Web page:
Businesswise and Pitch Perfect
English language specialist Dieter Bruhn helps entrepreneurs polish their business communication skills like pitching and negotiations.
For Dieter Bruhn, pitching an idea is an extremely important aspect of entrepreneurship. “People often have great ideas for products and businesses, but the key is to create a pitch that will catch the interest of others and hook investors,” he says. An English language specialist and entrepreneur, Bruhn’s extensive background in business communication makes him an ideal mentor for young entrepreneurs who want to learn the nuances of successfully promoting their business ideas. He was in India recently, working with entrepreneurs in Shillong, Guwahati, Kolkata and Ranchi as part of a project sponsored by the U.S. Consulate General Kolkata. “I enjoy helping entrepreneurs polish their skills in the areas of pitching, negotiations, leadership and team building,” says Bruhn. “I’m very excited to be working with the entrepreneurial communities here in India.”
Participants come to Bruhn’s workshops to learn to communicate successfully as entrepreneurs and promote their businesses. A typical workshop usually covers presentations and pitching. “We focus on creating formal two-minute pitches and presenting these in front of a live audience, which is very important,” he says. “We, then, move on to longer, formal presentations. We also cover elevator pitches, which is a new concept for most entrepreneurs.”
Participants often have a problem being succinct with their points. Bruhn shows them how they can be clear about the core idea and its benefits, gently leading participants to highlight the most important aspects. This format also ensures that participants learn to capture the interest of potential investors and consumers, and present their ideas in greater detail.
Negotiation skill is another area of focus. “The big focus here is on negotiations and communication aimed at win-win solutions for both the entrepreneurs as well as the investors,” says Bruhn. “The best outcomes are those where the entrepreneurs and investors find mutual benefit. That’s why I encourage participants to learn how to build connections in business and nurture them.”
Leadership is also key to maintaining and growing an independent business. Often, people with different personalities and work styles lead ventures. So, how do you deal with the conflicts that may arise? The benefits of different personality types are discussed, and Bruhn emphasizes that there are no “wrong” personality types. The idea is to understand why people behave in the ways they do and then find strategies to interact constructively and cooperatively with them. As Bruhn says, leadership skills help entrepreneurs lead and build on their ideas. “This can be about important aspects like deciding on a course of action and running an efficient organization,” he adds. This leads to conversations on team building and diversity. Bruhn says that it is important for participants to appreciate the strengths of a diverse team.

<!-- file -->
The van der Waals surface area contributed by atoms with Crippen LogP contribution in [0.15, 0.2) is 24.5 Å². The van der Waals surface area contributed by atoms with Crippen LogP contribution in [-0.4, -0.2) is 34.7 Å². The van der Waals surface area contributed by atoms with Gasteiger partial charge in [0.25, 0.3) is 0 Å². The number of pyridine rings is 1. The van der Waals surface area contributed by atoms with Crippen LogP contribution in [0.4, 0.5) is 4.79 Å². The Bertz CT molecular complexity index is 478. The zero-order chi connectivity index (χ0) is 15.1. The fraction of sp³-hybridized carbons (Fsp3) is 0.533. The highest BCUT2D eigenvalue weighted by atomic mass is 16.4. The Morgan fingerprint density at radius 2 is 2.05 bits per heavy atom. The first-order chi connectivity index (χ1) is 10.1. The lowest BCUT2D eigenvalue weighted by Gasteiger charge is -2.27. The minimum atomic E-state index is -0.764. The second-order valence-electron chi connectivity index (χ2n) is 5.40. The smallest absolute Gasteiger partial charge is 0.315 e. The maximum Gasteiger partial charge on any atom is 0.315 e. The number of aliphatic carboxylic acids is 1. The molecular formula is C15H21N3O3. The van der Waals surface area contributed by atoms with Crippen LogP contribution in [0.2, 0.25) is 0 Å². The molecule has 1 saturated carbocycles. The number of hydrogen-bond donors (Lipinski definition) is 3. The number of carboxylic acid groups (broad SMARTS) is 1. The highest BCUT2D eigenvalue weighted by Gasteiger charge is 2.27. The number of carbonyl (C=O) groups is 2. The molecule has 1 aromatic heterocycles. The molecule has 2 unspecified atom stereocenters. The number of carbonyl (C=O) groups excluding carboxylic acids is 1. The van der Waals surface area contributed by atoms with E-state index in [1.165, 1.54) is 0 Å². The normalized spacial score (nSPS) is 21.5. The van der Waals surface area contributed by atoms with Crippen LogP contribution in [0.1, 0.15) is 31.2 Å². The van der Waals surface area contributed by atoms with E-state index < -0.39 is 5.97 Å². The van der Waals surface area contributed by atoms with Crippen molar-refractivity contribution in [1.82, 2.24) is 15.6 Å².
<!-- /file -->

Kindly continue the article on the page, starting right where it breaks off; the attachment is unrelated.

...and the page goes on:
Participants often have questions related to negotiations, like “What do you do when you are dealing with a hard negotiator?” and “Hard negotiators always want to win, so how do you arrive at a win-win situation for both?” “We talk about principled negotiations that focus on finding solutions and reaching agreements that benefit both parties,” says Bruhn. “Because principled negotiators tend to be more creative and explore more options than hard negotiators. In many cases, the outcome can actually result in a hard negotiator benefitting even more while also allowing the principled negotiator to win at the same time.”
Each group Bruhn trains is unique and has different areas that they need to work on. “I work with groups but treat every participant as an individual to ensure that they get the training they need to be successful,” he says. Business communication is an intercultural field, and Bruhn says that being flexible is important. Through his company, One World Training, he has conducted cross-cultural training workshops across the globe. “It’s important for entrepreneurs and other professionals to recognize and respect differences in cultures, so that they can build bridges and interact more successfully in the global marketplace.”
Bruhn is deeply impressed by “how creative, innovative and forward-thinking Indian entrepreneurs are,” but what really moves him is their deep desire to make a social impact. “They are interested in profits, but they are also definitely motivated to make a difference,” he says. “For example, one venture is focusing on making artificial limbs that are significantly less expensive and more sophisticated than current models.”
These workshops provide entrepreneurs with valuable tools that can help them promote and grow their businesses. “Programs like these open up new doors and support the entrepreneurial spirit of Indian people,” says Bruhn. “So, the more we offer workshops like these, the bigger impact we can have.”
Paromita Pain is an assistant professor of Global Media Studies at the University of Nevada, Reno.